Burundi Minister Who Escaped Genocide Reflects on Current Refugee Crisis

Story by Thea Skinner, Volunteer, Denver, Colorado

Burundi has gone through three major waves of political upheaval in the past half-century that have resulted in hundreds of thousands of refugees fleeing their homeland. The first upheaval occurred in 1972, the second in 1994; the third is happening today as crisis once again strikes the country.

Following both the 1972 and 1994 genocides, some refugees of Burundi made their way to the United States to resettle. Pastor Joseph Nsabimbona, a former Burundi refugee and genocide survivor of the 1990s, spoke about that journey at “Nothing But Weeping: Burundi on the Brink, Again,” an American Red Cross Lunch and Learn hosted at the Denver, Colorado office.

Pastor Joseph Nsabimbona

Pastor Joseph Nsabimbona

“My heart is heavy, grieving over what is happening in Burundi,” he said reflecting on the present political crisis.

The crisis has displaced more than 150,000 people from Burundi into neighboring countries, and refugees have reached as far as Zambia.

Since April 2015, the International Committee of the Red Cross (ICRC) has provided aid including two vehicles and fuel, 130 first aid kits, communication radio support, three first aid mobile response teams, nine first aid posts staffed with more than 100 volunteers. Representatives of the ICRC have also visited those arrested to ensure humane treatment in line with international standards.

Pastor Nsabimbona is founder and president of A La Source Refugee Ministry in Aurora, a nonprofit aiding refugees through their journey. In March 2015, he planted The Sojourners Christ's Church with the purpose of ministering and helping the refugees, immigrants, and the community connect in unity to transform their hearts.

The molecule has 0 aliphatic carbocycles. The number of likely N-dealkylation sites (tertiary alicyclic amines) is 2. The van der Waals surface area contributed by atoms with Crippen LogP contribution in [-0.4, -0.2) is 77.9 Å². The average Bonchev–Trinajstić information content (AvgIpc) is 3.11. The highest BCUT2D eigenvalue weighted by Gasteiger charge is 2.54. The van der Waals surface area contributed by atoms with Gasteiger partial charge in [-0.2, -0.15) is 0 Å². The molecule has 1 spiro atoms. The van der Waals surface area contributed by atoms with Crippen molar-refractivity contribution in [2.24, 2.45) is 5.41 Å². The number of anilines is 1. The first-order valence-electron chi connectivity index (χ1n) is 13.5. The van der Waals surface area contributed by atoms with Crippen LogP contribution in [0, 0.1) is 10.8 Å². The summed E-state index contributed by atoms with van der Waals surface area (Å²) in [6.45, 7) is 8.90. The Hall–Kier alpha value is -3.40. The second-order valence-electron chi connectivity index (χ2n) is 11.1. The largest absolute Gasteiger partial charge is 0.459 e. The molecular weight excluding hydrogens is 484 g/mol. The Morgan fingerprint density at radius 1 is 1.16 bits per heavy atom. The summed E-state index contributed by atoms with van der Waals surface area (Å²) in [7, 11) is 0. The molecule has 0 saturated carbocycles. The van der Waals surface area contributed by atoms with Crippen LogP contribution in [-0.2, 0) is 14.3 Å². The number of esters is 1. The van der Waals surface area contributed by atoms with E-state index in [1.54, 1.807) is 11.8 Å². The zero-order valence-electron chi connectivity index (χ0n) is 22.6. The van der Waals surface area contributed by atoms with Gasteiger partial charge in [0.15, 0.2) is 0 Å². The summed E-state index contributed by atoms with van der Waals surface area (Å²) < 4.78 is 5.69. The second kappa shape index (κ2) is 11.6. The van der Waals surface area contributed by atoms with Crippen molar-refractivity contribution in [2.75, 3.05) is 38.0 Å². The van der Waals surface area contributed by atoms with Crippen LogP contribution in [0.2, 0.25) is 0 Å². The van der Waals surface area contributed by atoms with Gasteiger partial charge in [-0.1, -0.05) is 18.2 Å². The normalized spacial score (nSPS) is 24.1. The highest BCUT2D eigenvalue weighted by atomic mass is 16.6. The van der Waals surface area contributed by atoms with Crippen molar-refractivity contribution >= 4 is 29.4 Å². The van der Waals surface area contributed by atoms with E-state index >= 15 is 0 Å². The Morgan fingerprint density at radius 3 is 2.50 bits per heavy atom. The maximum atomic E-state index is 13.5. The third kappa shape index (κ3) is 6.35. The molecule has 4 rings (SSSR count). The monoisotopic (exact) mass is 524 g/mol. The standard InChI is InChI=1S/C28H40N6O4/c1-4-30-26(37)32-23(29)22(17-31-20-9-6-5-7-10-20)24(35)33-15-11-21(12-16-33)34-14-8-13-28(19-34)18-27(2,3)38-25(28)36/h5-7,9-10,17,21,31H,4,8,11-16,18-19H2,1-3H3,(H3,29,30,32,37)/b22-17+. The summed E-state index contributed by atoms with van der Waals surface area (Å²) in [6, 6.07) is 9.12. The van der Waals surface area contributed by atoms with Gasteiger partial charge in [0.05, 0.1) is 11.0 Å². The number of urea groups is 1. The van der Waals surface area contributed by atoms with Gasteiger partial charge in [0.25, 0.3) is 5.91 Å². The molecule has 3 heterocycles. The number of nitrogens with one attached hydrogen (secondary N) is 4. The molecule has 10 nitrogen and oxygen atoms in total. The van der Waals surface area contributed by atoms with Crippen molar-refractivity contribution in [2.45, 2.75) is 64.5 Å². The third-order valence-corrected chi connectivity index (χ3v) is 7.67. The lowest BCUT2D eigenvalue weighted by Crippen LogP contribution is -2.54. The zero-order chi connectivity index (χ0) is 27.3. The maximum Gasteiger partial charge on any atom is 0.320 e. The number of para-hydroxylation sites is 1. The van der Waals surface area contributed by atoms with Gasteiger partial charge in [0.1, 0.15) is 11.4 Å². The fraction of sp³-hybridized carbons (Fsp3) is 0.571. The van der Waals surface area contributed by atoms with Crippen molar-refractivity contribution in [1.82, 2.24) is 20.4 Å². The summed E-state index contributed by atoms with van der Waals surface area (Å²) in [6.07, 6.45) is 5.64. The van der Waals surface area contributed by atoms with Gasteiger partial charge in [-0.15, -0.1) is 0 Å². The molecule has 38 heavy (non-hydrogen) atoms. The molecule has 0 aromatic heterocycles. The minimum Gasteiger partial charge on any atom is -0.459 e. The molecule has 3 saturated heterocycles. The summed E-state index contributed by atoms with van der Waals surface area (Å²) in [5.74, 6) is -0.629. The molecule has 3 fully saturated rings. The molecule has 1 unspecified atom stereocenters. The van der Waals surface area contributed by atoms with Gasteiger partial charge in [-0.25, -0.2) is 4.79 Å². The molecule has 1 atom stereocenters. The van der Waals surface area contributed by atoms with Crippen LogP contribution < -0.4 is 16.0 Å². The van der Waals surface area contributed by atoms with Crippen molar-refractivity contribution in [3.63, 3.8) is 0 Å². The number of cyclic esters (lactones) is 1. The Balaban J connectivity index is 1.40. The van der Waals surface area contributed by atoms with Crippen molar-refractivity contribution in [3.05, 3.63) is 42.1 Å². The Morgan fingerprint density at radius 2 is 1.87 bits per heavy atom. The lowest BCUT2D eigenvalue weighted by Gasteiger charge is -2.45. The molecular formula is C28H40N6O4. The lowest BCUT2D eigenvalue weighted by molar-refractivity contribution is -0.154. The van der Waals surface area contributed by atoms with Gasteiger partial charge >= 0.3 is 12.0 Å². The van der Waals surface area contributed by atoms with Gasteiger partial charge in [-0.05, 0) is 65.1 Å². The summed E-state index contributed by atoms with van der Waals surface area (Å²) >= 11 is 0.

“We know it is a process, so we walk alongside refugees tutoring the adults, mentoring the youth, helping them in transition. We journey with them; it is our calling,” he said.

The similarities of the 1972, 1994, and present Burundi crisis are that all have political roots. All those political crises resulted in violence, killings of unarmed people. The challenges and sacrifices refugees face are monumental.

“Overnight, you lose all that you had, your life, your family, you go through trauma, you face the challenges that come with trying to settle into a new country. As a refugee, being relocated does not guarantee a better life,” Pastor Nsabimbona said.

The challenges refugees face don’t end when they resettle to safety, and part of Pastor Nsabimbona’s work is helping refugees as they continue on their journey. Children, women and the elderly often suffer the most. In fact, the ICRC reports that 60 percent of the refugees in the Nyagurusu camp in Tanzania are children.

 “Some kids were born in refugee camps. We teach on the topic of identity helping them understand that we are not defined by what we went through. It is only a circumstance of condition,” he said. “When in a camp you are on the move, but when you are relocated that is when you start morning.”

Refugees often arrive in their new host countries with nothing.

“A refugee has to be resilient and press on. In New York City, I survived on a dollar a day, squatting in the East Village. We had no heater, it was very difficult - another kind of war - A fight to survive in America,” Nsabimbona said.

In addition to facing the challenges of culture shock, post-traumatic stress disorder (PTSD) and economic challenges, many refugees have also been separated from their support systems: their families.

The Red Cross assists working to reconnect families through the Restoring Family Links program. Pastor Nsabimbona personally experienced family reunification after six years of separation that included visits to Canada and interviews at embassies and consulates that exhausted his pay checks.

Reconnecting families can be extremely challenging, but success is possible. Recently, two parents living in the Nyagurusu refugee camp – a camp of more than 50,000 refugees –were reunited with their children in a neighboring city with help from the ICRC.

For more information about the reconnecting families work of the Red Cross, please visit redcross.org/reconnectingfamilies.

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